426 N. Water Street,
3 people favorited this theater
Architects: R.O. Rosen
Functions: Movies (Foreign), Movies (Independent)
News About This Theater
- Jan 18, 2011 — Decatur theater dumps 3D
The Avon Theatre opened November 28, 1916 with Thomas Dixon in “The Fall of a Nation”. It was one of the most lavish theatres in Decatur, and considered by many a waste at the time, because it was built specifically for movies, which were considered in those days only a fad which would soon pass. To address these concerns, the theatre had a small stage for the occasional live performance or concert.
However, movies were here to stay and the Avon Theatre became one of the most popular theatres in Decatur, rivalling the Lincoln Square Theatre, built the same year, and the older Empress Theatre.
It had one of the largest screens of any theatre outside Chicago when it opened. Its opulent décor featured fancy plasterwork, sculpture (a nude reclining goddess holding out a crown of laurel was at the top of the proscenium arch), and unusual lighting fixtures in the shape of lion’s heads which were found in the auditorium.
In the early-1950s, the Avon Theatre was considered outdated, and following a collapse of part of the auditorium ceiling received an unfortunate ‘modernization’, which destroyed much of the splendid original decoration. Also, a wide screen for Panavision and 3D films was added in front of the old one, covering up the old little stage and orchestra pit area, as well as the goddess sculpture.
The Avon Theatre hung on, slowly declining until the mid-1980’s, when it finally was forced to close. It opened briefly again in 1993 as a second-run house, but closed again after less than a year. It remained empty another six years, before receiving a much needed restoration by its current owners, and reopened in 1999, screening art and foreign films, as well as the occasional mainstream hit. In the last few years, the owners have turned adjacent former storefronts into two smaller screens, making the Avon Theatre a triplex.
The Avon Theatre is rumored to be haunted by the ghost of its original owner, who even after selling the theatre in the 1960’s, maintained an office upstairs, where he eventually died.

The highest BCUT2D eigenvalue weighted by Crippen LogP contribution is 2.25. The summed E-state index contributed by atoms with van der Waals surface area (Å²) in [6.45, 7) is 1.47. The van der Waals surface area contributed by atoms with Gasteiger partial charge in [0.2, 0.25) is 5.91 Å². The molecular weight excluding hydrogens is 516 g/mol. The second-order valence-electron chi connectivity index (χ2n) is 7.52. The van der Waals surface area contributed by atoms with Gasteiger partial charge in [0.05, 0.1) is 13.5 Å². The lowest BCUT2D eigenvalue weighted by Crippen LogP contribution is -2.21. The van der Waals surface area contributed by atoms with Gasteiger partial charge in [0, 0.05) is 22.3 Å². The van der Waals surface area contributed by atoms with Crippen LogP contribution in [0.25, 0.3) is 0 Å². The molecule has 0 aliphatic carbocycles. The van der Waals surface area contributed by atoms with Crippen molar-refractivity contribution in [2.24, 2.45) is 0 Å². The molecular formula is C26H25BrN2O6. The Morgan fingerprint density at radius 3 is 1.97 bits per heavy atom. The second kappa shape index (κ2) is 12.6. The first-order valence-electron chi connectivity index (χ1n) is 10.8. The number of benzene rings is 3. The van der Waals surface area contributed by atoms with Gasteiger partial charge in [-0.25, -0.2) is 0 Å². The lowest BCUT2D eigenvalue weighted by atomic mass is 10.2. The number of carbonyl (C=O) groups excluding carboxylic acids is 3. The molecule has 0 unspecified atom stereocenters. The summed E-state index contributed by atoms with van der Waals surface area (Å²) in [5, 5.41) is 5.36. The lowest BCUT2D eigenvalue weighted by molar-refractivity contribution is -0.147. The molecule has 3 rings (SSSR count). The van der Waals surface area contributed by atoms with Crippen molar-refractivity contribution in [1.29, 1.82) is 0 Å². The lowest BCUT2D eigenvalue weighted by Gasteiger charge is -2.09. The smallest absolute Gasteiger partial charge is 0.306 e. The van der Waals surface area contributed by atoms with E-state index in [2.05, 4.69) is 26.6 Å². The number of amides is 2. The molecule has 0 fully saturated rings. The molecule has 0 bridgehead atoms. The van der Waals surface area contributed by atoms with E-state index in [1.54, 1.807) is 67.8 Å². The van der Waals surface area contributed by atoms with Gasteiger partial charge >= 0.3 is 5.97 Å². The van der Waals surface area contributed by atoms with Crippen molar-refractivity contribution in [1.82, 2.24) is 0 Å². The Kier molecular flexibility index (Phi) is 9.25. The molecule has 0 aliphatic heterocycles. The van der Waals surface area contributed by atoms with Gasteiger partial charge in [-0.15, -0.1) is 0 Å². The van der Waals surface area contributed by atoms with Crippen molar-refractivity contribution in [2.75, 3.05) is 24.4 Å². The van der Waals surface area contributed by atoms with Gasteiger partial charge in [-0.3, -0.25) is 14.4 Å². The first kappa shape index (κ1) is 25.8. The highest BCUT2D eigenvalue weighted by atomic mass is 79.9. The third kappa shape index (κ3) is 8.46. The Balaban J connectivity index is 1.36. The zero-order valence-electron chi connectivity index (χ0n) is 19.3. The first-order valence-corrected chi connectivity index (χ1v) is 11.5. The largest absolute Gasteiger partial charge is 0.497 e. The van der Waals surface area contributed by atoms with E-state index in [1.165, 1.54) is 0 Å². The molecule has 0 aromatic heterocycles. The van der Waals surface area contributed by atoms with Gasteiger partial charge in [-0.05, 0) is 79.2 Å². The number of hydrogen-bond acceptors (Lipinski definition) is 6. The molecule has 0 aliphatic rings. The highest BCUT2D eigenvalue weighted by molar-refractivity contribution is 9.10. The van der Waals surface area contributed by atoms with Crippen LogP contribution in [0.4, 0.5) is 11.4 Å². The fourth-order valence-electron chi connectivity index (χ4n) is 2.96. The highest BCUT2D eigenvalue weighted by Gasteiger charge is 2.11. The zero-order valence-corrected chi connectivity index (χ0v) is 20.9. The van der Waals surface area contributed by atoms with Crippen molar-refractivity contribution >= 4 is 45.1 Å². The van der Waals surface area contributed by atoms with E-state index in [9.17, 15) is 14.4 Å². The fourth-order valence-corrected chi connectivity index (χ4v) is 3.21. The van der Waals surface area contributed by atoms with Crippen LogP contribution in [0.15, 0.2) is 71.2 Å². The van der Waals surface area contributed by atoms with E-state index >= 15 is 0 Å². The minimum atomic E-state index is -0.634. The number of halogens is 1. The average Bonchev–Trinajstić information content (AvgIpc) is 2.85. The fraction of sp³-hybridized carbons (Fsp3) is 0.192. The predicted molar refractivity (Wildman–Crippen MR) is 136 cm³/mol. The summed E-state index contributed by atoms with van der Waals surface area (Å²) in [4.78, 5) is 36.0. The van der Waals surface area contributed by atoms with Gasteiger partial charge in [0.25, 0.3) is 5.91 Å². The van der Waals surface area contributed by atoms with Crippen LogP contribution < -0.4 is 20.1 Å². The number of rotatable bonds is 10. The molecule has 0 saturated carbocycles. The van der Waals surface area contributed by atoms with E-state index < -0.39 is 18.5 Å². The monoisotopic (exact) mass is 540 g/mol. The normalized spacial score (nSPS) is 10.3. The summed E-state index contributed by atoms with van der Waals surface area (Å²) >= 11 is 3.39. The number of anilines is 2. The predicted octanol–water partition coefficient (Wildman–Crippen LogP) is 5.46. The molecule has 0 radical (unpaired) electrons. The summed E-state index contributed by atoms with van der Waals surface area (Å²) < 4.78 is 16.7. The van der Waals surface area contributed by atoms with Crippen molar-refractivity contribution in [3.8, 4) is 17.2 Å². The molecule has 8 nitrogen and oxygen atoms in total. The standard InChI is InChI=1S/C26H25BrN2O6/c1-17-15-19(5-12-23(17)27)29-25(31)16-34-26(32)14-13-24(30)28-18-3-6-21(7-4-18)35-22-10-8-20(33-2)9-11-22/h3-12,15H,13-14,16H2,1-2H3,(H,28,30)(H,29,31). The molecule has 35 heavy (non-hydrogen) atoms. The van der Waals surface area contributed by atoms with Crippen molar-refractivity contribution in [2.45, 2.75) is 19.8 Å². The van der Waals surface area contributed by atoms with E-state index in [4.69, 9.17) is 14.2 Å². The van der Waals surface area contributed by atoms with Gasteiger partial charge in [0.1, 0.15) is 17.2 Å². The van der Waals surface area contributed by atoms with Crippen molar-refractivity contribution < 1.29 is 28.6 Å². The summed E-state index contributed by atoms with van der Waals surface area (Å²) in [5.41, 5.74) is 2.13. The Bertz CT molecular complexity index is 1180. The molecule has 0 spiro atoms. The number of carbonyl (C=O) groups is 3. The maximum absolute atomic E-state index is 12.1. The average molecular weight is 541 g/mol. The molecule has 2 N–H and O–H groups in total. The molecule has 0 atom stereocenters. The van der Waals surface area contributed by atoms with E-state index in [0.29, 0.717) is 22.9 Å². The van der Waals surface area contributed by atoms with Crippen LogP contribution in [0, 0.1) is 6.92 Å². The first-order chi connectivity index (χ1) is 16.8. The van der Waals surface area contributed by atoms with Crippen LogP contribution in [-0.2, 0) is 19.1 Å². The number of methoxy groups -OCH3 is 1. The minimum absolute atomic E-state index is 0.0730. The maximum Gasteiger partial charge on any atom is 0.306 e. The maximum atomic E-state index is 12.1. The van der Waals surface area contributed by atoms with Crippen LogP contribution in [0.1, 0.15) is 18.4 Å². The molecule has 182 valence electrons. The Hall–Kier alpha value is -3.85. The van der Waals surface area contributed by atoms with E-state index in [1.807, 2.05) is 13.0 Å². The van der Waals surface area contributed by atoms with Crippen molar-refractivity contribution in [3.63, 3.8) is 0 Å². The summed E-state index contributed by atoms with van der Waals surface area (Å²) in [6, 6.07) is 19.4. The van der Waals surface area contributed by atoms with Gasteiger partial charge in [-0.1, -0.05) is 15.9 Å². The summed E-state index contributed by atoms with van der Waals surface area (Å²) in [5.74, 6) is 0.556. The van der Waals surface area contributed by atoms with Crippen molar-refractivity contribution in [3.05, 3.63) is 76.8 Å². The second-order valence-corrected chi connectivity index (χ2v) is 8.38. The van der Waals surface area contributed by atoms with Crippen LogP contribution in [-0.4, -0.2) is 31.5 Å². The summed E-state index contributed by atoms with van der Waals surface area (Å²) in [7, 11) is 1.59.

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Recent comments (view all 10 comments)
The architect of the Avon Theatre was R.O. Rosen, who designed the theatre to seat 1,080 in orchestra stalls and balcony levels.
The Avon Threatre was recently remodeled within the last few years into the Avon Twin. Thankfully, the original construction was not chopped to pieces— the building next door was opened up to feature a second screen.
This is a fabulous, old-timey theater. Before each feature, a short cartoon or comedy is screened. From Mickey Mouse to the Three Stooges, owner Skip Huston wants to make sure his audiences enjoy a trip back in time while enjoying the films of today. At about every showtime, Skip will stand at the back of the theater and when a preview ends, he’ll shout out when the movie will be playing. Such a wonderful person who teems with the joy of owning his own movie theater. Don’t miss going to the Avon if you’ve never been. The ghost stories are worthwhile, too, even if you’re a non-believer, and Skip is always open to talk!
Here are photos from 1982 and 1985:
An article about this theater’s decision to dump 3D: View link
I uploaded its grand opening ad in this theatre’s photo section.
Opening date: November 28th, 1916.
Skip has been holding film retrospective classes at The Avon for well over a decade. The classes typically run 8 weeks and each session follows a particular theme, however, Skip does not announce the title until he gives his pre-showing introduction, which often is a very interesting historical tease. After the film, there is a class participation discussion about the film, which sometimes informally spills out onto the sidewalk outside the theater lobby (weather permitting), hardcore students, only.
Any pics of the auditorium? Sounds beautiful. Good this place is still around.
Promotion for “The Mummy’s Hand” 1940 photo added courtesy of Sid Terror’s Haunted Film Vault Facebook page.
The 1950s remodeling of the Avon Theatre was undoubtedly occasioned by the collapse of the auditorium ceiling on May 1, 1950, as depicted in these photos from the Decatur Public Library (which reserves the copyright on the scans.)